This is a general entrepreneurship/strategy case whose original purpose was as the subject of a case competition for undergraduate students in strategic management. The case is, therefore, intentionally broad – providing enough information for a strategic analysis of both the company and its environment. The case also provides the opportunity for students to develop strategic recommendations for the future of the company. Intentionally, no particular direction for the company is specified in the case. Nevertheless, the ABE’S® case deals strongly with three particular aspects – growth, competitive defense and international adaptation. ABE’S® at the time of the case is dealing with large growth that has the potential to threaten the small business feel of the company that the owners clearly enjoy. The growing bagel market in New Zealand has the potential to attract the entry of the major bakers in New Zealand who dwarf ABE’S® in terms of resources. Finally, bagels are largely unknown in New Zealand meaning the whole market needs to be developed and preferences defined.
The case has been used in a case competition by 125 undergraduate strategy students.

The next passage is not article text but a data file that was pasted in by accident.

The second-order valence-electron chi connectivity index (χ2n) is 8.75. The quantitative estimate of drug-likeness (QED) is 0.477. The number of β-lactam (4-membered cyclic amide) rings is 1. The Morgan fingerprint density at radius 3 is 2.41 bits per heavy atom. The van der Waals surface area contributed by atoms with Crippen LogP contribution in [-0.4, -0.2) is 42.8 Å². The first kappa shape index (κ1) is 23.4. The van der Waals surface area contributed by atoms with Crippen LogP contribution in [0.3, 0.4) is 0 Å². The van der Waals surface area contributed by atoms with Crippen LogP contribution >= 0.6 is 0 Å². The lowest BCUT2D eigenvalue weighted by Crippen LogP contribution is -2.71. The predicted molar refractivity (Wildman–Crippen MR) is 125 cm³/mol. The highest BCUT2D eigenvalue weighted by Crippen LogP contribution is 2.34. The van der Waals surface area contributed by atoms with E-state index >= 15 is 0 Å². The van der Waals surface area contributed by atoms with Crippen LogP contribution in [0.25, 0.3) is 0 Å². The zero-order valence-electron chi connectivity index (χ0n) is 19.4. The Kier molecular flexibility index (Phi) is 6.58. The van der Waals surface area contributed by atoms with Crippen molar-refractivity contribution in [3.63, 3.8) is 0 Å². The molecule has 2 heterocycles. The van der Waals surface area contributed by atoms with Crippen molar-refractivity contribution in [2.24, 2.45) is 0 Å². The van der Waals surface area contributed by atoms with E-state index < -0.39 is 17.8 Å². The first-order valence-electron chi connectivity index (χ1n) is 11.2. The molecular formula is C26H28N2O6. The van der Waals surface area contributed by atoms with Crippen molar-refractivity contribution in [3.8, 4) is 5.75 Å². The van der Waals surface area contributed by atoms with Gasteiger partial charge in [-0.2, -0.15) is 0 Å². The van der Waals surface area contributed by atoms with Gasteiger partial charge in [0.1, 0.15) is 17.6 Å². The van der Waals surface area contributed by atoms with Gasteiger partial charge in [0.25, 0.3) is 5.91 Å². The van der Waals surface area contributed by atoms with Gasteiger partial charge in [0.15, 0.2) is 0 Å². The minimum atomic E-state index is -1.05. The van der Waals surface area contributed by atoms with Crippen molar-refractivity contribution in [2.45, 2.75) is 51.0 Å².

ABE’S® Real Bagels of Chicago was founded by co-owners Megan Sargent and Brent Milburn in 1996. After a difficult beginning, ABE’s was now one the fastest growing companies in New Zealand and the market leader in the small New Zealand bagel market. In April 2003, ABE’S® produced 70,000 bagels per week out of the 255,000 bagels baked in New Zealand and distributed them mainly through 80 supermarkets in the North Island. In addition, ABE’S® operated a café in downtown Auckland and distributed further bagels through other cafés. ABE’S® had recently formed a joint venture with a Christchurch accountant that had led to a second café being opened in Christchurch and a deal in place to distribute to South Island supermarkets. ABE’S® was also set to launch their range of bagel crisps through supermarkets. Going forward, ABE’S® wanted to continue their growth without losing control and to position themselves to defend against the potential entry of larger bakers in the future.